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Why Do Ants Farm?

[image] Why Do Ants Farm?

Fungus ants are natural farmers. Credit: April Nobile CC BY-SA 3.0

By Riley Black

Humans aren’t the only species to invent farming. That might seem strange, but it’s true. Different ant species are farmers, too, just on a smaller scale.

You might have seen leafcutter ants in nature documentaries or at a zoo. These ants cut leaves, transport them to a place in their colony, and then fungus grows on the leaf pieces as food for the colony’s larvae.

But leafcutters aren’t the only other farming ants. Apterostigma, or fungus-growing ants, also cultivate food, just in a different way.

Apterostigma ants live with their fungal garden in a small hole or sheltered area,” says Museum researcher Kendra Autumn. These special spaces, often found in or under logs, are where the ants bring seeds, insect droppings, or other debris and place it on the growing fungus. As untidy as this all sounds, though, the ants keep their garden clean. The ants “weed” the fungus, keeping it healthy. And that’s important. Not only do the adult ants nibble at the fungus when they need a little food, but their larvae grow up within the fungal garden – think about growing up inside a big salad.

But this cozy relationship has an interloper. There’s a parasitic mold that affects the fungus the ants rely on. In fact, Autumn notes, the organisms have been in association so long that they’ve affected each other’s evolution. “Family trees of the parasite and host show similar patterns of branching,” Autumn says, “suggesting that the parasite has followed the host over evolutionary time.”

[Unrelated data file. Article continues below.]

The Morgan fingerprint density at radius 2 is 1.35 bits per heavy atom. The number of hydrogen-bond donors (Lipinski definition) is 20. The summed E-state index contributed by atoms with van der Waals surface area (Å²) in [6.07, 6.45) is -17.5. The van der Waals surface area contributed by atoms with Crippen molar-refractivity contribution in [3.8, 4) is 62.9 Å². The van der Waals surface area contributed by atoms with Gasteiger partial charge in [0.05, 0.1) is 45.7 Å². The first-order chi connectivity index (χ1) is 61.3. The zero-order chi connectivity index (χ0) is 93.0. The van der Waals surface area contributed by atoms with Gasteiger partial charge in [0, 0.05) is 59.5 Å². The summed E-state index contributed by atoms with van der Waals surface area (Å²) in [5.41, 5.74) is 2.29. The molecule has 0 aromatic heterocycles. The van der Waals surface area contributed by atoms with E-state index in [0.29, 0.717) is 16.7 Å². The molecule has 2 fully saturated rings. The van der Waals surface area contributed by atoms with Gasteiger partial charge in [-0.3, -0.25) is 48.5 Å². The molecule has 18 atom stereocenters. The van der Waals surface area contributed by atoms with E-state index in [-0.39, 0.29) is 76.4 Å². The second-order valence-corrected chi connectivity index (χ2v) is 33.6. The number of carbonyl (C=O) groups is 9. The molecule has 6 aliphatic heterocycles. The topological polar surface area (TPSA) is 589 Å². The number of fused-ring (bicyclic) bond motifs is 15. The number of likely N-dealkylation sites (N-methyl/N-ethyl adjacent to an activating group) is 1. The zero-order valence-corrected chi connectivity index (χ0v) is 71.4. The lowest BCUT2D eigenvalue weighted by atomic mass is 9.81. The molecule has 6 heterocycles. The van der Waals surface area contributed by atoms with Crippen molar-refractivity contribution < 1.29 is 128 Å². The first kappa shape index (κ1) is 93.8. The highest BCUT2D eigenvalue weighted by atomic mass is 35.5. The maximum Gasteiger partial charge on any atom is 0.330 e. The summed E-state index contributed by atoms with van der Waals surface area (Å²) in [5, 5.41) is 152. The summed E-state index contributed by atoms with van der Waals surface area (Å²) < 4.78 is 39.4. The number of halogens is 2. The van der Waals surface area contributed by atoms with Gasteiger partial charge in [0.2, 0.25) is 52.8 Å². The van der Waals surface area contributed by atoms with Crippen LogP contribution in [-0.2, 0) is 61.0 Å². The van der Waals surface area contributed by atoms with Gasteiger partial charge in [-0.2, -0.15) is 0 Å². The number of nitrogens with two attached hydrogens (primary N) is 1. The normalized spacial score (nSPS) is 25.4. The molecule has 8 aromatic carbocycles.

The roots of this relationship only raise more questions. “The ants and their farmed fungi have such a highly specialized, mutually-beneficial relationship that you can’t help but wonder ‘How in the world could this have evolved in the first place?’” Autumn says. That one question leads to others, such as how ants come into such a close relationship with one particular kind of fungus or how being farmed affects the ability of the fungus to defend against parasites. Pull one thread and multiple mysteries come spilling out.

Riley Black is the author of Skeleton Keys, My Beloved Brontosaurus, Prehistoric Predators, and a science writer for the Natural History Museum of Utah, a part of the University of Utah in Salt Lake City. Our mission is to illuminate the natural world and the place of humans within it. In addition to housing outstanding exhibits for the public, NHMU is a research museum. Learn more.

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Category: Natural History